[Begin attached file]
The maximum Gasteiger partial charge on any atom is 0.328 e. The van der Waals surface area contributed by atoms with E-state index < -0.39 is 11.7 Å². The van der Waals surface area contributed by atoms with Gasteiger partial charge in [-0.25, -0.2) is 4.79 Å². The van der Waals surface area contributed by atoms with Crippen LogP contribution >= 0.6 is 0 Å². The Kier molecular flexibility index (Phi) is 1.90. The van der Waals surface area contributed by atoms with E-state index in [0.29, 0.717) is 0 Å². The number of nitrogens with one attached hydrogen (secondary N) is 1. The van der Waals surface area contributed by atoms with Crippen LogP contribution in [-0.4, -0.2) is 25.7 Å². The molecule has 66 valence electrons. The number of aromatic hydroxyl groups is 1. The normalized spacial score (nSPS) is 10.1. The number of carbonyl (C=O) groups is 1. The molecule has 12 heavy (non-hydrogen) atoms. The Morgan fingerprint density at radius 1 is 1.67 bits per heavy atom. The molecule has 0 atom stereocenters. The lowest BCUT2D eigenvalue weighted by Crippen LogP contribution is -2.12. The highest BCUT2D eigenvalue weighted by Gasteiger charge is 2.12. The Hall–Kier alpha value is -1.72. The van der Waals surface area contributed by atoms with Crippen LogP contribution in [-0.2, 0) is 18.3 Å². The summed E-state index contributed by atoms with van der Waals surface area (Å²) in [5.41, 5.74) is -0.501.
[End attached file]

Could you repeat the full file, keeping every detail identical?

The maximum Gasteiger partial charge on any atom is 0.328 e. The van der Waals surface area contributed by atoms with E-state index < -0.39 is 11.7 Å². The van der Waals surface area contributed by atoms with Gasteiger partial charge in [-0.25, -0.2) is 4.79 Å². The van der Waals surface area contributed by atoms with Crippen LogP contribution >= 0.6 is 0 Å². The Kier molecular flexibility index (Phi) is 1.90. The van der Waals surface area contributed by atoms with E-state index in [0.29, 0.717) is 0 Å². The number of nitrogens with one attached hydrogen (secondary N) is 1. The van der Waals surface area contributed by atoms with Crippen LogP contribution in [-0.4, -0.2) is 25.7 Å². The molecule has 66 valence electrons. The number of aromatic hydroxyl groups is 1. The normalized spacial score (nSPS) is 10.1. The number of carbonyl (C=O) groups is 1. The molecule has 12 heavy (non-hydrogen) atoms. The Morgan fingerprint density at radius 1 is 1.67 bits per heavy atom. The molecule has 0 atom stereocenters. The lowest BCUT2D eigenvalue weighted by Crippen LogP contribution is -2.12. The highest BCUT2D eigenvalue weighted by Gasteiger charge is 2.12. The Hall–Kier alpha value is -1.72. The van der Waals surface area contributed by atoms with Crippen LogP contribution in [-0.2, 0) is 18.3 Å². The summed E-state index contributed by atoms with van der Waals surface area (Å²) in [5.41, 5.74) is -0.501.